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TitleEffect of mineral matrix and seam thickness on reflectance of vitrinite in high to low volatile bituminous coals: an enigma
AuthorGoodarzi, F; Gentzis, T; Snowdon, L RORCID logo; Bustin, R M; Feinstein, S; Labonte, M
SourceMarine and Petroleum Geology vol. 10, issue 2, 1993 p. 162-171,
Alt SeriesGeological Survey of Canada, Contribution Series 34591
PublisherElsevier BV
Mediapaper; on-line; digital
File formatpdf
ProvinceBritish Columbia; Alberta
Lat/Long WENS-116.0000 -114.0000 51.0000 50.0000
Subjectsfossil fuels; sedimentology; vitrinite reflectance; coal seams; coal; bituminous coal; organic materials; minerals; clay minerals; thermal history; sedimentary basins; Jurassic; Cretaceous
Illustrationsstratigraphic columns; tables; plots; graphs
Released1993 04 01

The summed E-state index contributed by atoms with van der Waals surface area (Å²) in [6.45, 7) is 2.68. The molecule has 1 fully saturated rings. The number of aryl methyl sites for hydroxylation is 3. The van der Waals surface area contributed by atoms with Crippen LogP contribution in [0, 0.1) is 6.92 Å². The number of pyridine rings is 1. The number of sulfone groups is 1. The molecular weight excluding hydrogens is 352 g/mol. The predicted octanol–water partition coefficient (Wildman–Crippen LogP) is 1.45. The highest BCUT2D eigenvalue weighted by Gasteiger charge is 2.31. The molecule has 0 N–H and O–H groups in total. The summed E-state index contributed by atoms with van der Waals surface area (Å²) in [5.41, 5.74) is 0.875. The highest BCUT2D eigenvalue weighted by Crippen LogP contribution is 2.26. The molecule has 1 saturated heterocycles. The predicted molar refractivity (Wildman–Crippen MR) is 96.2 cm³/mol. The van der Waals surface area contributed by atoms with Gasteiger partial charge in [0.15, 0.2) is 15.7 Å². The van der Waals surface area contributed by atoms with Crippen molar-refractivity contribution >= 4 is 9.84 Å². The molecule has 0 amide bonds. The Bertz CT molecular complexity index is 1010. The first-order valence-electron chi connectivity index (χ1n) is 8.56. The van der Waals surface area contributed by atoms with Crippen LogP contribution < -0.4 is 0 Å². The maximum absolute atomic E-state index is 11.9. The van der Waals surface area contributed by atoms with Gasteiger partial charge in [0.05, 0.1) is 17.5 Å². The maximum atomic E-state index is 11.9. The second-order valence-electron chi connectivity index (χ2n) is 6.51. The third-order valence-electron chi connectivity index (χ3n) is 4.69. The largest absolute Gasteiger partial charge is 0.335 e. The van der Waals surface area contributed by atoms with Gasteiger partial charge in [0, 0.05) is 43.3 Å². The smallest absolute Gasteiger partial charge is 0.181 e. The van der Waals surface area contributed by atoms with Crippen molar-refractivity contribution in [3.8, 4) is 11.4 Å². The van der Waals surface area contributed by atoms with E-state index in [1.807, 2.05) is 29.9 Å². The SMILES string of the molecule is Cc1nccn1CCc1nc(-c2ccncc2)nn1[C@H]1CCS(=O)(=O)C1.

AbstractThe variation of vitrinite reflectance with respect to mineral matrix (lithology), the thickness of coal seams and coal lenses and the type of organic matter was studied from two cores in a 550 m sedimentary succession from the Upper Jurassic to Lower Cretaceous Kootenay Group. The data obtained indicate that reflectance in high to low volatile bituminous coals (%RO, max = 0.8 - 1.35) with depth of burial is affected by the percentage of organic matter in the samples. A positive correlation between the vitrinite reflectance and the percentage of organic matter and a negative correlation with the percentage of mineral matter exist and the thicker the coal interval, the higher the vitrinite reflectance. Thick coal seams (>1 m) with a mineral content <20% generally showed higher vitrinite reflectance than adjacent thin coaly lenses (15 - 30 cm thick) with a mineral content >20%. Vitrinite dispersed in sandstone and to a lesser extent siltstone and carbonaceous shale has the lowest reflectance. Variations in vitrinite reflectance may be attributed to chemical differences in the organic matter, possibly induced by degradation and diagenesis syn- or post-depositionally, and to the effect of some clay minerals present in the sediments, which may act as catalysts. Differences in the thermal conductivity of the strata have demonstratably not accounted for the observed variations in reflectance with lithology. The differences in the vitrinite reflectance of organic matter between lithotypes is substantial and is thus an important consideration in resolving the time-temperature history and generation of hydrocarbons from a sedimentary succession.

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